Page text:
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Posted on April 17, 2013 by  & 

High performance graphene electrochemical energy systems

Grafoid Inc. to sign a two-year R&D agreement with the University of Waterloo to investigate and develop a graphene-based composite for electrochemical energy storage for the automotive and/or portable electronics sectors.
Gary Economo, President and CEO of Focus Graphite Inc. and Grafoid Inc., said the objective of the agreement is to research and develop patentable applications using Grafoid's unique investment which derives graphene from raw, graphite ore to target specialty high value graphene derivatives ranging from sulfur graphene to nanoporous graphene foam.
Some of the new graphene materials will contribute positively as a powerful next generation composite for fuel cell/electrochemical supercapacitor applications, he said.
Those applications include but are not limited to: electrodes, nanocatalyst support, electrolyte membranes and bipolar plates, transparent electrodes and other potential applications which create high-efficiency solutions in electrochemical energy systems and portable electronics.
It follows R&D partnering projects announced with Rutgers University's AMIPP, CVD Equipment Corporation, with Hydro-Quebec's research institute, IREQ, and with British Columbia-based CapTherm Systems, an advanced thermal management technologies developer and producer.
Mr. Economo said Grafoid's investment in highly conductive graphene, combined with the University's advanced catalyst technologies could advance the science "by opening the door to a realistic, cost-competitive option to other energy solutions."
"Given our growth agenda for 2013, we expect to be in a position to announce a number of additional application development projects throughout the course of 2013," Mr. Economo added.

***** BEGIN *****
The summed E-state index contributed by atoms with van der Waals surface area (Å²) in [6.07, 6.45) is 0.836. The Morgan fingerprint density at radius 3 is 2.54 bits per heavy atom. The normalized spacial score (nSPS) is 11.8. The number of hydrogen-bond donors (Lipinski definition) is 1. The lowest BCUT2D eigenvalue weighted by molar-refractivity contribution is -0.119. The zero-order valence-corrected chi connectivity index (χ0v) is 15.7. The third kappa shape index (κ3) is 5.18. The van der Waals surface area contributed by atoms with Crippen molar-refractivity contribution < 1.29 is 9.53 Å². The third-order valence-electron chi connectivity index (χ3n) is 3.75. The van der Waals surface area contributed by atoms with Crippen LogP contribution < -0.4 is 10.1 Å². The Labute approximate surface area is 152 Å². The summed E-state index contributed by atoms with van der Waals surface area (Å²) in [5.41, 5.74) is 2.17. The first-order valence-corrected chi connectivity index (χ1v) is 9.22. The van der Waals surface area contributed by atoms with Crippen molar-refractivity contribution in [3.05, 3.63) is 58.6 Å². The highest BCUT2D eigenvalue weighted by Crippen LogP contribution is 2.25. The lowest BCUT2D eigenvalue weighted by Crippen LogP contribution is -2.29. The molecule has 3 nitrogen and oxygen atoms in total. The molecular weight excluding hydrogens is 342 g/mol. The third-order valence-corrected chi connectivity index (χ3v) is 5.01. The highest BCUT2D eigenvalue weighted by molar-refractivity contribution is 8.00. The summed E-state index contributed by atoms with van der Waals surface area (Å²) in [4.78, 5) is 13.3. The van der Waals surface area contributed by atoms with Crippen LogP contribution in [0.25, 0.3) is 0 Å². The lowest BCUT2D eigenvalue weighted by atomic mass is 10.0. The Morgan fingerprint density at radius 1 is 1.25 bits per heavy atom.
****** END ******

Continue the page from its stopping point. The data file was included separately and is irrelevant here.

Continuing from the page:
Dr. Aiping Yu, Assistant Professor, Department of Chemical Engineering at the University of Waterloo will be the lead investigator of the project. Dr. Gordon Chiu, Research Scientist, Department of Chemical Engineering at the University of Waterloo will be working on the project.
Dr. Chiu said that research and discovery on graphene sulfur and nanoporous graphene is well documented and is a cornerstone for a wide range of applications
"The technology for tailoring graphene for energy storage systems must be developed. This will lead to unique intellectual property assets.
"Our group's approach for targeting graphene derivatives that powerfully impact next generation energy storage systems adds significant value to commercial applications while providing invaluable knowledge and insight about the engineering of graphene and certain graphene metamaterials," Dr. Chiu said.
Dr. Yu said that graphene without proper porosity and polarity remain "a constant roadblock for entry into next generation energy storage applications.
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